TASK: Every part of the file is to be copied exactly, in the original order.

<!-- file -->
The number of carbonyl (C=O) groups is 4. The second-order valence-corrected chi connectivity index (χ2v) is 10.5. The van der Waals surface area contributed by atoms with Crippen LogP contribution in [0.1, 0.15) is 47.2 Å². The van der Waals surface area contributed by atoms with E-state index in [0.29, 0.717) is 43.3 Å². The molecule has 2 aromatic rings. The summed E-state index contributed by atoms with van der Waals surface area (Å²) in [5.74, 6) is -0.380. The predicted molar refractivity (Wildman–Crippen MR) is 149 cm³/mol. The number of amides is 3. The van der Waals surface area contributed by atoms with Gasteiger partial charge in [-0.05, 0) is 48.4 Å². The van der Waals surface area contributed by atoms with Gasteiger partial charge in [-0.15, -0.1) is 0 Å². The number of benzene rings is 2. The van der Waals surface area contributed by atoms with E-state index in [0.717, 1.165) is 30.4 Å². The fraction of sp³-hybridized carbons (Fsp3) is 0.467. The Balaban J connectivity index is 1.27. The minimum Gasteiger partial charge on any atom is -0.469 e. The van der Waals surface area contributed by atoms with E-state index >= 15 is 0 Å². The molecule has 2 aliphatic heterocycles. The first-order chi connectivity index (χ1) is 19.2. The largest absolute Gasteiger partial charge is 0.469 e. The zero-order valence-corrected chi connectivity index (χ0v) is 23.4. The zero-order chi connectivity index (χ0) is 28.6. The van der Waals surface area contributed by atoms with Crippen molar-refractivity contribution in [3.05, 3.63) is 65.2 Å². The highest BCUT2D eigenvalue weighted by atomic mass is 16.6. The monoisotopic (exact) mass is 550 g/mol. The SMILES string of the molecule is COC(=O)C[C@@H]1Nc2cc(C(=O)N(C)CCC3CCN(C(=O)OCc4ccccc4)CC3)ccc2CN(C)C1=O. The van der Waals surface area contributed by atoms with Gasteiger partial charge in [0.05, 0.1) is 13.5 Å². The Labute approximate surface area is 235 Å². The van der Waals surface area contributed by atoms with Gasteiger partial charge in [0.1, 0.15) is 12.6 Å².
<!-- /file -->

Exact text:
The number of carbonyl (C=O) groups is 4. The second-order valence-corrected chi connectivity index (χ2v) is 10.5. The van der Waals surface area contributed by atoms with Crippen LogP contribution in [0.1, 0.15) is 47.2 Å². The van der Waals surface area contributed by atoms with E-state index in [0.29, 0.717) is 43.3 Å². The molecule has 2 aromatic rings. The summed E-state index contributed by atoms with van der Waals surface area (Å²) in [5.74, 6) is -0.380. The predicted molar refractivity (Wildman–Crippen MR) is 149 cm³/mol. The number of amides is 3. The van der Waals surface area contributed by atoms with Gasteiger partial charge in [-0.05, 0) is 48.4 Å². The van der Waals surface area contributed by atoms with Gasteiger partial charge in [-0.15, -0.1) is 0 Å². The number of benzene rings is 2. The van der Waals surface area contributed by atoms with E-state index in [0.717, 1.165) is 30.4 Å². The fraction of sp³-hybridized carbons (Fsp3) is 0.467. The Balaban J connectivity index is 1.27. The minimum Gasteiger partial charge on any atom is -0.469 e. The van der Waals surface area contributed by atoms with E-state index >= 15 is 0 Å². The molecule has 2 aliphatic heterocycles. The first-order chi connectivity index (χ1) is 19.2. The largest absolute Gasteiger partial charge is 0.469 e. The zero-order valence-corrected chi connectivity index (χ0v) is 23.4. The zero-order chi connectivity index (χ0) is 28.6. The van der Waals surface area contributed by atoms with Crippen molar-refractivity contribution in [3.05, 3.63) is 65.2 Å². The highest BCUT2D eigenvalue weighted by atomic mass is 16.6. The monoisotopic (exact) mass is 550 g/mol. The SMILES string of the molecule is COC(=O)C[C@@H]1Nc2cc(C(=O)N(C)CCC3CCN(C(=O)OCc4ccccc4)CC3)ccc2CN(C)C1=O. The van der Waals surface area contributed by atoms with Gasteiger partial charge in [0.05, 0.1) is 13.5 Å². The Labute approximate surface area is 235 Å². The van der Waals surface area contributed by atoms with Gasteiger partial charge in [0.1, 0.15) is 12.6 Å².